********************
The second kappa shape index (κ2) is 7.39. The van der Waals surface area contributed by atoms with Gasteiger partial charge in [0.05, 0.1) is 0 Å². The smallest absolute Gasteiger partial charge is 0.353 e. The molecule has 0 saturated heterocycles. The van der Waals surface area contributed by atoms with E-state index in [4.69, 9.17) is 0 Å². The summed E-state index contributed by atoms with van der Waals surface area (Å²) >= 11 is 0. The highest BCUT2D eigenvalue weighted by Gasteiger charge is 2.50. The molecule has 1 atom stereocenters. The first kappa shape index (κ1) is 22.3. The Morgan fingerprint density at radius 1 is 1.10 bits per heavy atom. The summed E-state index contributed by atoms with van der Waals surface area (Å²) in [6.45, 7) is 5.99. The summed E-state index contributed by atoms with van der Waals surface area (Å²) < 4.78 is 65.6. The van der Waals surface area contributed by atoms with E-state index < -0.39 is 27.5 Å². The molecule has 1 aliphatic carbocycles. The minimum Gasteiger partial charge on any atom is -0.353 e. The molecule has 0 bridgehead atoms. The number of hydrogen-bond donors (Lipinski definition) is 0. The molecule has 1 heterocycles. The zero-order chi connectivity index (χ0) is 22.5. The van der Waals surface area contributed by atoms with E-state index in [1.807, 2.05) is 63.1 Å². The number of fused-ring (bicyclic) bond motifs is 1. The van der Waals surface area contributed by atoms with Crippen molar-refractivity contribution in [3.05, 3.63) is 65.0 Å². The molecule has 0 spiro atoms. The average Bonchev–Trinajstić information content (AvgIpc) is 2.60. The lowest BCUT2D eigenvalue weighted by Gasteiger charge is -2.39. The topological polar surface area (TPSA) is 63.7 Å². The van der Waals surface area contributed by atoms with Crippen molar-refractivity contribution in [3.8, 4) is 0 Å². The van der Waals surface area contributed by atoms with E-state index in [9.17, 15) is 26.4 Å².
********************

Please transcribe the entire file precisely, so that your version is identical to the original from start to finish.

The second kappa shape index (κ2) is 7.39. The van der Waals surface area contributed by atoms with Gasteiger partial charge in [0.05, 0.1) is 0 Å². The smallest absolute Gasteiger partial charge is 0.353 e. The molecule has 0 saturated heterocycles. The van der Waals surface area contributed by atoms with E-state index in [4.69, 9.17) is 0 Å². The summed E-state index contributed by atoms with van der Waals surface area (Å²) >= 11 is 0. The highest BCUT2D eigenvalue weighted by Gasteiger charge is 2.50. The molecule has 1 atom stereocenters. The first kappa shape index (κ1) is 22.3. The Morgan fingerprint density at radius 1 is 1.10 bits per heavy atom. The summed E-state index contributed by atoms with van der Waals surface area (Å²) in [6.45, 7) is 5.99. The summed E-state index contributed by atoms with van der Waals surface area (Å²) < 4.78 is 65.6. The van der Waals surface area contributed by atoms with E-state index < -0.39 is 27.5 Å². The molecule has 1 aliphatic carbocycles. The minimum Gasteiger partial charge on any atom is -0.353 e. The molecule has 0 bridgehead atoms. The number of hydrogen-bond donors (Lipinski definition) is 0. The molecule has 1 heterocycles. The zero-order chi connectivity index (χ0) is 22.5. The van der Waals surface area contributed by atoms with E-state index in [1.807, 2.05) is 63.1 Å². The number of fused-ring (bicyclic) bond motifs is 1. The van der Waals surface area contributed by atoms with Crippen molar-refractivity contribution in [3.05, 3.63) is 65.0 Å². The molecule has 0 spiro atoms. The average Bonchev–Trinajstić information content (AvgIpc) is 2.60. The lowest BCUT2D eigenvalue weighted by Gasteiger charge is -2.39. The topological polar surface area (TPSA) is 63.7 Å². The van der Waals surface area contributed by atoms with Crippen molar-refractivity contribution in [3.8, 4) is 0 Å². The van der Waals surface area contributed by atoms with E-state index in [9.17, 15) is 26.4 Å².